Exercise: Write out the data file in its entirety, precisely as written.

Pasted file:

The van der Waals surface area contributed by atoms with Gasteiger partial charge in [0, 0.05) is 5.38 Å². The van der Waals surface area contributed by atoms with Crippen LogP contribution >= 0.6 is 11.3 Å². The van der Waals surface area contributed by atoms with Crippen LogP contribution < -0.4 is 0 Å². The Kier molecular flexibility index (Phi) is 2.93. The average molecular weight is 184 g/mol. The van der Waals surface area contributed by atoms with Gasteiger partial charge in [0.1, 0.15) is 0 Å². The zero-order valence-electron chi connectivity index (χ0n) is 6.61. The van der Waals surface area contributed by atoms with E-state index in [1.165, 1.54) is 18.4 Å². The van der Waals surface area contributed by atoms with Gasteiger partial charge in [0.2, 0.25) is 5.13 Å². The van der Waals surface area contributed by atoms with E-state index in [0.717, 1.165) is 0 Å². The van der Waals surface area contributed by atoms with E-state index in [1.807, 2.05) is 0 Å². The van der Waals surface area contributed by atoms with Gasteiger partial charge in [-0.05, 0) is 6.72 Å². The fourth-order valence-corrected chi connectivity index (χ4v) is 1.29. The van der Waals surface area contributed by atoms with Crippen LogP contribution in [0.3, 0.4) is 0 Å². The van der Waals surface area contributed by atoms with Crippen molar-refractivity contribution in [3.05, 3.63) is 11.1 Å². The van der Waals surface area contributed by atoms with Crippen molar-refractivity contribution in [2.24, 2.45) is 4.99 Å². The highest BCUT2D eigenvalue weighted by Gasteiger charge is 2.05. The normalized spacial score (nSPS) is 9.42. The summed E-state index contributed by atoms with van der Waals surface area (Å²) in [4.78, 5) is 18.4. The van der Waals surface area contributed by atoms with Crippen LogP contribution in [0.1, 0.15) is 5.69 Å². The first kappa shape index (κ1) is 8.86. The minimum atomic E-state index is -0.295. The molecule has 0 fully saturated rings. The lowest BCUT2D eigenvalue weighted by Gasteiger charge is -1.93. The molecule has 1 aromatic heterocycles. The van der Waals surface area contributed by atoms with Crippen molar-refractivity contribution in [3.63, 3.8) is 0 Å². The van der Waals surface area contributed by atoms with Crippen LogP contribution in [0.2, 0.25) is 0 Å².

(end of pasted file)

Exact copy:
The van der Waals surface area contributed by atoms with Gasteiger partial charge in [0, 0.05) is 5.38 Å². The van der Waals surface area contributed by atoms with Crippen LogP contribution >= 0.6 is 11.3 Å². The van der Waals surface area contributed by atoms with Crippen LogP contribution < -0.4 is 0 Å². The Kier molecular flexibility index (Phi) is 2.93. The average molecular weight is 184 g/mol. The van der Waals surface area contributed by atoms with Gasteiger partial charge in [0.1, 0.15) is 0 Å². The zero-order valence-electron chi connectivity index (χ0n) is 6.61. The van der Waals surface area contributed by atoms with E-state index in [1.165, 1.54) is 18.4 Å². The van der Waals surface area contributed by atoms with Gasteiger partial charge in [0.2, 0.25) is 5.13 Å². The van der Waals surface area contributed by atoms with E-state index in [0.717, 1.165) is 0 Å². The van der Waals surface area contributed by atoms with E-state index in [1.807, 2.05) is 0 Å². The van der Waals surface area contributed by atoms with Gasteiger partial charge in [-0.05, 0) is 6.72 Å². The fourth-order valence-corrected chi connectivity index (χ4v) is 1.29. The van der Waals surface area contributed by atoms with Crippen LogP contribution in [0.3, 0.4) is 0 Å². The van der Waals surface area contributed by atoms with Crippen molar-refractivity contribution in [3.05, 3.63) is 11.1 Å². The van der Waals surface area contributed by atoms with Crippen molar-refractivity contribution in [2.24, 2.45) is 4.99 Å². The highest BCUT2D eigenvalue weighted by Gasteiger charge is 2.05. The normalized spacial score (nSPS) is 9.42. The summed E-state index contributed by atoms with van der Waals surface area (Å²) in [4.78, 5) is 18.4. The van der Waals surface area contributed by atoms with Crippen LogP contribution in [0.1, 0.15) is 5.69 Å². The first kappa shape index (κ1) is 8.86. The minimum atomic E-state index is -0.295. The molecule has 0 fully saturated rings. The lowest BCUT2D eigenvalue weighted by Gasteiger charge is -1.93. The molecule has 1 aromatic heterocycles. The van der Waals surface area contributed by atoms with Crippen molar-refractivity contribution in [3.63, 3.8) is 0 Å². The van der Waals surface area contributed by atoms with Crippen LogP contribution in [0.2, 0.25) is 0 Å².